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TAGORE COPYRIGHT FREEDOM AT MIDNIGHT 

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FROM OUR BUREAU   |   Calcutta   |   Published 30.12.01, 12:00 AM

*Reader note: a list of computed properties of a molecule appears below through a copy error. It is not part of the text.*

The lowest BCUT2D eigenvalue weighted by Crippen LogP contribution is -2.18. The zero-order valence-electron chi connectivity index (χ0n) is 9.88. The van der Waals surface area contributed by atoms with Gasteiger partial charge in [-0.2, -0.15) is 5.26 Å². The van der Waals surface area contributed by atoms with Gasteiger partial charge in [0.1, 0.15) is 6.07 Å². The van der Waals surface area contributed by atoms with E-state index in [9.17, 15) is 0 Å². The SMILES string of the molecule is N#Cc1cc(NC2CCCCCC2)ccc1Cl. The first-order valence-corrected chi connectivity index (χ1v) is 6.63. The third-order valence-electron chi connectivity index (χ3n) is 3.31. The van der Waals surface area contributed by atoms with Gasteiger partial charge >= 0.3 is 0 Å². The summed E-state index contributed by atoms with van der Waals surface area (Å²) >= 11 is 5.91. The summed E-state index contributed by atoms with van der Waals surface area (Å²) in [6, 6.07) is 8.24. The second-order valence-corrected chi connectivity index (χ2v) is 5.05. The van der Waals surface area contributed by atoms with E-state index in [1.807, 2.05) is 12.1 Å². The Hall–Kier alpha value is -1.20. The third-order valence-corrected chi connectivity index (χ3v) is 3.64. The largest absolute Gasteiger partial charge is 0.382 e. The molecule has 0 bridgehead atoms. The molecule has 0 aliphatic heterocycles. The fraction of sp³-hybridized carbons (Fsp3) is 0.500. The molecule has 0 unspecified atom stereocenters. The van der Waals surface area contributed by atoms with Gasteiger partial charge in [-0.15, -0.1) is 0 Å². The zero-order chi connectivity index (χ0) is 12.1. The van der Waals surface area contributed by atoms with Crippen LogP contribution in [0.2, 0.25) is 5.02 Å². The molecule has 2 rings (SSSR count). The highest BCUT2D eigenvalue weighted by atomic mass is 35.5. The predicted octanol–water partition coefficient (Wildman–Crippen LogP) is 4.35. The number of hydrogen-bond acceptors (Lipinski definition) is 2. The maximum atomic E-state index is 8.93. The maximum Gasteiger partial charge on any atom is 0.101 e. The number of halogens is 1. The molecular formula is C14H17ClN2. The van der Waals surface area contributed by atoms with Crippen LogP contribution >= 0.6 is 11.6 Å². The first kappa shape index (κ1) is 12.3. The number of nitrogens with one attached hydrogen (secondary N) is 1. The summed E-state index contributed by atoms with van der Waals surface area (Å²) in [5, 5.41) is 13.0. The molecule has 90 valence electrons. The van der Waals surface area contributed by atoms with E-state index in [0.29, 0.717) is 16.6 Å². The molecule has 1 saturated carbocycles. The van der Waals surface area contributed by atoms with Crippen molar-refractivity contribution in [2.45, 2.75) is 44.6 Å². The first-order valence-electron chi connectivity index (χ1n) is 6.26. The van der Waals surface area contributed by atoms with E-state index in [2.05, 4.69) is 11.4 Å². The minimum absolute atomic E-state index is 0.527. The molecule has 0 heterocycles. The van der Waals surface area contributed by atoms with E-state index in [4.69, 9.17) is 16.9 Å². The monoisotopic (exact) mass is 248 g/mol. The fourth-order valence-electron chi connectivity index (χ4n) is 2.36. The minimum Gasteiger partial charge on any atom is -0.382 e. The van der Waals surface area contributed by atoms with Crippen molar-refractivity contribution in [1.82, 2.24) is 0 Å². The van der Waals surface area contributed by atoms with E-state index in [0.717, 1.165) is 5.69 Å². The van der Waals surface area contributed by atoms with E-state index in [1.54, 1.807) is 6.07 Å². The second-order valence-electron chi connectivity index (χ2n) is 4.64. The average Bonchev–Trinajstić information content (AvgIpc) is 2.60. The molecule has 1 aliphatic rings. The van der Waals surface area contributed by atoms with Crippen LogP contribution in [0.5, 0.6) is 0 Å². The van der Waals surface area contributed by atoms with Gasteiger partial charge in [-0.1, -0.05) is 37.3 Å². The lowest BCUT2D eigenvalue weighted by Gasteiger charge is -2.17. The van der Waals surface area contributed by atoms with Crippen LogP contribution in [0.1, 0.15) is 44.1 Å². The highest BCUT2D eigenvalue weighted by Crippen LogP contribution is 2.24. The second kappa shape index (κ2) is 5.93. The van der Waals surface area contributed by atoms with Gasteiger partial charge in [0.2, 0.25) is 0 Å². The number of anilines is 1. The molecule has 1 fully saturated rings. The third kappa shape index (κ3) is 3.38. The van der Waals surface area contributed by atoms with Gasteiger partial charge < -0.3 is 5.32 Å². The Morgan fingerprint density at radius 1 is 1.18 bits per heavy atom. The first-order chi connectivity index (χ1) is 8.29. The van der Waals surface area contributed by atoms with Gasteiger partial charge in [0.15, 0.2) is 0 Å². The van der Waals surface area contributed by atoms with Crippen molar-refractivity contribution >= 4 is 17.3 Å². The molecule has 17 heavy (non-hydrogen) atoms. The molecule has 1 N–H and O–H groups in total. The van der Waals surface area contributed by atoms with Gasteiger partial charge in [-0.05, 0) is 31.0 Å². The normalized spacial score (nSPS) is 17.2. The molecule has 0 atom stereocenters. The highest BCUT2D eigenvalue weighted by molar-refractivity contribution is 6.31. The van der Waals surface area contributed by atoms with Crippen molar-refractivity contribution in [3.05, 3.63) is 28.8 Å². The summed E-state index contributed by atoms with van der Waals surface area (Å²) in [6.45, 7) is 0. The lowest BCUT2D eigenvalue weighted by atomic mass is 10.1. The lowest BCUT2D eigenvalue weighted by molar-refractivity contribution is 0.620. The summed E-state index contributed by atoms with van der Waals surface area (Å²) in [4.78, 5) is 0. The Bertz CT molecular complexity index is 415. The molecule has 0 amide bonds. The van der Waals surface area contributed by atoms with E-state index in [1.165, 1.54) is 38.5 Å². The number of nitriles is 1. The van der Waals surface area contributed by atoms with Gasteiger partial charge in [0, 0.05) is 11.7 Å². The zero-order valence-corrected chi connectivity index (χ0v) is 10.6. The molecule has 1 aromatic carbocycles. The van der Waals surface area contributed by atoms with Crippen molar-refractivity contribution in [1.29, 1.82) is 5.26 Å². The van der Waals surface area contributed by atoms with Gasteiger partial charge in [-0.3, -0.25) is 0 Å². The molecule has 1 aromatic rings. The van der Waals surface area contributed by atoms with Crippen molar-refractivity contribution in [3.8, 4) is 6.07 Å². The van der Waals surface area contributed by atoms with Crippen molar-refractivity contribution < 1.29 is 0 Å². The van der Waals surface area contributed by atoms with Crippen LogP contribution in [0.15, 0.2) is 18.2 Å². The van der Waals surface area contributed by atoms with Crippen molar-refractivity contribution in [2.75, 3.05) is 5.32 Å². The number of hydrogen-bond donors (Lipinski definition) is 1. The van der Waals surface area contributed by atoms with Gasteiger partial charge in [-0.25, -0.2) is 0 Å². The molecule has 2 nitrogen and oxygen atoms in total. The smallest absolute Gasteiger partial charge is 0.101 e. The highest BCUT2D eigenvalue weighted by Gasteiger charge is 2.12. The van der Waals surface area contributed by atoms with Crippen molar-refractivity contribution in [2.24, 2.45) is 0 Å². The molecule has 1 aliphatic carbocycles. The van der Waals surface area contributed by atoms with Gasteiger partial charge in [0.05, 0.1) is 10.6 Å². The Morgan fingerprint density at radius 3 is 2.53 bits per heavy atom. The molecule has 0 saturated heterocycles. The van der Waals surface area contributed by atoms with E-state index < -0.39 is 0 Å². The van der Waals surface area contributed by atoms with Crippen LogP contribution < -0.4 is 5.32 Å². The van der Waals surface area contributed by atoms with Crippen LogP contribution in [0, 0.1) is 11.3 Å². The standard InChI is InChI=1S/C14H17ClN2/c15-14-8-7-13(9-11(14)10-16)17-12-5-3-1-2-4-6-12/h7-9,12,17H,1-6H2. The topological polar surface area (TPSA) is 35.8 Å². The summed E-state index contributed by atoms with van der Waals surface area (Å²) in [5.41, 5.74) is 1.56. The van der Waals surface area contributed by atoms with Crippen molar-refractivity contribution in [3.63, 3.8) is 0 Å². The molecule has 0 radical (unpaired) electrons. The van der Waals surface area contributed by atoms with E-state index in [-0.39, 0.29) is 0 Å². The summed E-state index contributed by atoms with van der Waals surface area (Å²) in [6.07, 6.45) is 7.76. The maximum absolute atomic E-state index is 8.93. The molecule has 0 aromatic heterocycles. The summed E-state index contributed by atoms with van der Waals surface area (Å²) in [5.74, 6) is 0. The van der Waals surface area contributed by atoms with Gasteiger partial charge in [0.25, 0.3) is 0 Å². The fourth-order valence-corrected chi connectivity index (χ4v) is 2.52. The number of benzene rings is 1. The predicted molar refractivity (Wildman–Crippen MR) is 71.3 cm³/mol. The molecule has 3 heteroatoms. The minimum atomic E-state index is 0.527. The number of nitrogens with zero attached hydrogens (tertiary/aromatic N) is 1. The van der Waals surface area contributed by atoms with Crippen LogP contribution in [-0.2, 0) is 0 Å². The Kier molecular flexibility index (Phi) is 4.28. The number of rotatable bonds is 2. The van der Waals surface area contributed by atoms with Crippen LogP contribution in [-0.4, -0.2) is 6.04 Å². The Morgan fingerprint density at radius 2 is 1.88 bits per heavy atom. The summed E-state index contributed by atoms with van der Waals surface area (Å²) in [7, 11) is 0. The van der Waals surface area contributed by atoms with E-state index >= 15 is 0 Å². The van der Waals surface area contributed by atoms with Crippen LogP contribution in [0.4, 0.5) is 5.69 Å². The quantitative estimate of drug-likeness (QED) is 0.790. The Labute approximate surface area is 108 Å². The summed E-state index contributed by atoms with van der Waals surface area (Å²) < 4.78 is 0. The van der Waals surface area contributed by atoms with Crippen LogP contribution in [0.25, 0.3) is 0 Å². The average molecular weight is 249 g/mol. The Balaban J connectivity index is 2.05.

Calcutta, Dec. 30 :    Calcutta, Dec. 30:  As the clock strikes 12 on the last night of 2001, the most-zealously-guarded copyright in Indian literary history, monitoring the works of Rabindranath Tagore, will expire. And that's official. Visva-Bharati University will not enjoy 'sole authority' over Tagore's works from January 1, 2002. The copyright had expired 10 years ago under law, 50 years after the Nobel laureate's death in 1941, but was given a 10-year extension. In 1991, the then Visva-Bharati vice-chancellor had appealed to Prime Minister and chancellor P.V. Narasimha Rao for an extension of the copyright. In what one Tagore scholar remembers as 'an instance of personal friendship prevailing over political antagonism', it was chief minister Jyoti Basu who finally convinced Narasimha Rao to promulgate an Ordinance extending the copyright by 10 more years. That gives over at midnight. What happens after is that the Visva-Bharati music board, without whose endorsement no recorded music of Tagore could see the light of day, will cease to have reasons to exist. Any publisher or individual will be able to print Tagore's works. Several publishers are believed to be ready to hit the market, ending Visva-Bharati's monopoly. Visva-Bharati vice-chancellor Sujit Basu, however, is 'hoping against hope' that the government will have a 'rethink' on the issue in the 'remaining few hours'. 'I haven't been officially informed about the copyright ending yet. But if it's true, then all of us at the university will be extremely disappointed. After all, the poet himself had wanted it to be like this and had gifted all his works to the university, which gave Visva-Bharati a special prestige and confidence.' Basu went on to add that if the copyright goes, the 'basic premise for the existence of Visva-Bharati won't be there'. Stressing the need for some kind of a 'regulatory body' on Tagore's works, he said: 'There might be repercussions in the long term. For instance, there won't be any reference point for our children or NRIs on Tagore in the future.' Basu had urged the human resources development ministry for a second extension. When Atal Bihari Vajpayee visited Santiniketan recently, the vice-chancellor had raised the matter and requested the Prime Minister to look into the matter. Basu also took the initiative to have Tagore declared 'heritage poet', enabling the university to retain some control over the works. This proposal will be forwarded to Unesco, authorised to declare world heritage status. Basu doesn't agree that Visva-Bharati has been too straitjacketed in its handling of Tagore songs. 'Experimentation is always welcome, but the poet's original works shouldn't be abused. Now, who will control that?' Opponents of this line of argument have questioned the need for control itself. The Visva-Bharati music board's list of victims, as its detractors call singers affected by its diktats, is long and studded with leading exponents of Tagore songs. The gag on the late Debabrata Biswas, arguably the best male singer of Tagore songs, had generated a bitter controversy. Among popular artistes, Kishore Kumar got a taste of the music board's wrath when he sang Chhookar mere man ko in Amitabh Bachchan-starrer Yarana. Vice-chancellor Basu, however, says: 'Unfortunately, Visva-Bharati has often been misunderstood and our music board criticised needlessly. I feel a lot of people who have been clamouring for the rights to go simply want to teach us a lesson because they always think we don't do enough.' Mohan Singh, professor of Sangeet Bhavan at Visva-Bharati, expects those who sing Tagore songs not to distort them. 'I don't see any harm in Visva-Bharati not having the copyright.' Veteran singer Subinoy Roy said: 'We must wait and see how the audience reacts to the new recordings. They are very educated and have been used to a certain style of rendition of Tagore. It will be interesting to see how they react to new versions of Rabindrasangeet.' A Tagore scholar cited the example of Bangladesh where there is no restriction. 'Look at Dhaka. They have churned out more talented Rabindrasangeet singers than us in the past 10 years. And no trash (in terms of books) sells as Tagore.' Basu brushes aside complains that Visva-Bharati publications are of 'inferior quality'. In 60 years, it has published 31 editions of Rabindra Rachanabali, the last in 2000 and the 32nd edition is in the works. Sudhendu Mondal, in charge of Visva-Bharati's publication division, said: 'Visva-Bharati will continue to publish Tagore's works. If the copyright goes, we will be commercially hit, but our publications will remain authentic.' Private publishers, happy with the curtain coming down on copyright, foresee a flood of publications in the first half of 2002.    
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